Post your best long range shooting tip(s) here!


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Bobarino
December 15, 2009, 10:05 PM
i'm just making my first venture in to the field of long range shooting. i've got capable hardware picked out, now i just need to work on the software. i've got basic rifle skills and am pretty accurate with my favorite .22 bolt action and an M4 clone as well as a Win '94 with open sights.

the rifle is a .308, the scope is a 6-25x56 and the goal is to be able to shoot accuarately at 600 yards and beyond.

so what are your best tips from your experience shooting long distances?

thanks all

Bobby

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dakotasin
December 15, 2009, 10:24 PM
huge subject... start by defining your goal for long range. once that is established, practice is the best way. i get my initial zero set (250 yard zero), then back off in 50 yard increments to get my drops at every range, and keep records.

best thing to do is lots of shooting. learn the trigger pull and sight picture. it really isn't hard to do - but is a perishable skill.

also, if you don't handload, you will want to start.

atlanticfire
December 15, 2009, 10:49 PM
For real long range its all about the breathing. For me anyway, most other things come naturally.

Pat4x4
December 15, 2009, 10:52 PM
Biggest tip... Practice Practice Practice.. that is by far the best tip I can think of.. No substitute for trigger time..

Then get you basics Down.. Breathing, NPOA and so on.. Go to a Appleseed near you..

Bobarino
December 15, 2009, 10:58 PM
thanks! handloading is in the cards very soon. i plan on buying factory ammo for a while and keeping the brass for that.

i guess i'd have to say my goal is to be able to shoot 1 MOA out to 600 yards and beyond. if i could hit a paper plate at 1,000 yards with any sort of regularity, i'd be pretty happy. i know the rifle be capable of probably half that but then there's this yo-yo behind the trigger doing the work, soooo.......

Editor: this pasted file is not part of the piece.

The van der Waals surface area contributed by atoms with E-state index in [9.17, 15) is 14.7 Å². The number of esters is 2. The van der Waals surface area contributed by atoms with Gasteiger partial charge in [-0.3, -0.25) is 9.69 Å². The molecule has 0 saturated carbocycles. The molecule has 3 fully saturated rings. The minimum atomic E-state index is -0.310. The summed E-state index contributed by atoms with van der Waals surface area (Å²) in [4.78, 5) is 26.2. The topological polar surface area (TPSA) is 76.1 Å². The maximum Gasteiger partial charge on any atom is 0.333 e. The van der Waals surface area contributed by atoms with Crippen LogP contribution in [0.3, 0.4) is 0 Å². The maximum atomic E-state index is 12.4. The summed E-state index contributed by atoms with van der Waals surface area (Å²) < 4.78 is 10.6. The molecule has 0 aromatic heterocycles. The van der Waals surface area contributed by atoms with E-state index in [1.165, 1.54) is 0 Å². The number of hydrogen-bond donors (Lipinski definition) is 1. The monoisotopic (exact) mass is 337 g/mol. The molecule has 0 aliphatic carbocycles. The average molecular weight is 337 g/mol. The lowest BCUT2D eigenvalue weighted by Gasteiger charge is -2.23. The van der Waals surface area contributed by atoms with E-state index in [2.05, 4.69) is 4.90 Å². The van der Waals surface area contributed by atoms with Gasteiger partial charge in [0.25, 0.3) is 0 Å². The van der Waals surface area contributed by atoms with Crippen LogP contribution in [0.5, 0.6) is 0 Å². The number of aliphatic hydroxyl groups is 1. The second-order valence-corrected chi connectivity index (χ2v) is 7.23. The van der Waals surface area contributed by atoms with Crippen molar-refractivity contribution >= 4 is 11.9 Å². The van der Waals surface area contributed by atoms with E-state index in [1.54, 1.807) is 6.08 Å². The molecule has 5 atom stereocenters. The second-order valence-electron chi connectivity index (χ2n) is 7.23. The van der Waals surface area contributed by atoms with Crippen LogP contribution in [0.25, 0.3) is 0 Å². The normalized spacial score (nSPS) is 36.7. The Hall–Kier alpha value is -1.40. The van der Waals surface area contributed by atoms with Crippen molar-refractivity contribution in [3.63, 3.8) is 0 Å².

the scope has mil dots, half mil hashes and .1 mil adjustments, resettable zero, the whole nine yards. now i just need to learn to use that too. :)

one more question: what do you do about heartbeat? i seem to have a strong ticker and i wiggle with every beat. exaggerated on high magnification levels of course...

Bobby

spartanpride
December 15, 2009, 11:01 PM
Well, my favorite range gun is an old Remington 700 ADL in .308 with an even older Redfield 4x scope. The best I can do with that is a water bottle at 600 yards. I dont think thats my limits, just the scopes! ;) Anyway, the best advise I can give you is to learn your gun and it's optics. The more you shoot the more you learn, "oh hold at the point of the duplex @ 250 yds..." and so forth. Also, if you load your own rounds, figure out whats best (mine likes anything thats 168 grain).

But if you haven't got much time on your hands to practice, master your breathing. I find it best to hold a half a breath, then pay attention to my heart beat, then slowly SQUEEZE the trigger in between the beating of your heart, let the shot be a surprise, then you most likely won't jerk either!

Good luck shootin!

OHtard
December 16, 2009, 12:14 AM
its been said, but i will say it again practice. i shoot my rimfire alot(anshutz 64mpr) it allows me to shoot alot while saving some cash. a rimfire at 200yds, and a small steel target is alot of fun. if it is windy it is even better. most of all have fun.
how do you plan on shooting? benchrest, bipod, sling?

Bobarino
December 16, 2009, 12:40 AM
most of my shooting will be off a bench but prone will be on the menu too. i have a scoped Marlin 981T that i use for cheap accuracy practice. i haven't tried it at 200 yards though! i may have to try that. i know the gun shoots straight so any lousy groups are my fault. it's a fun one to shoot too, and i enjoy rimfire a lot, but i can't wait to get the gun together and dialed in for some higher power and longer range challenges.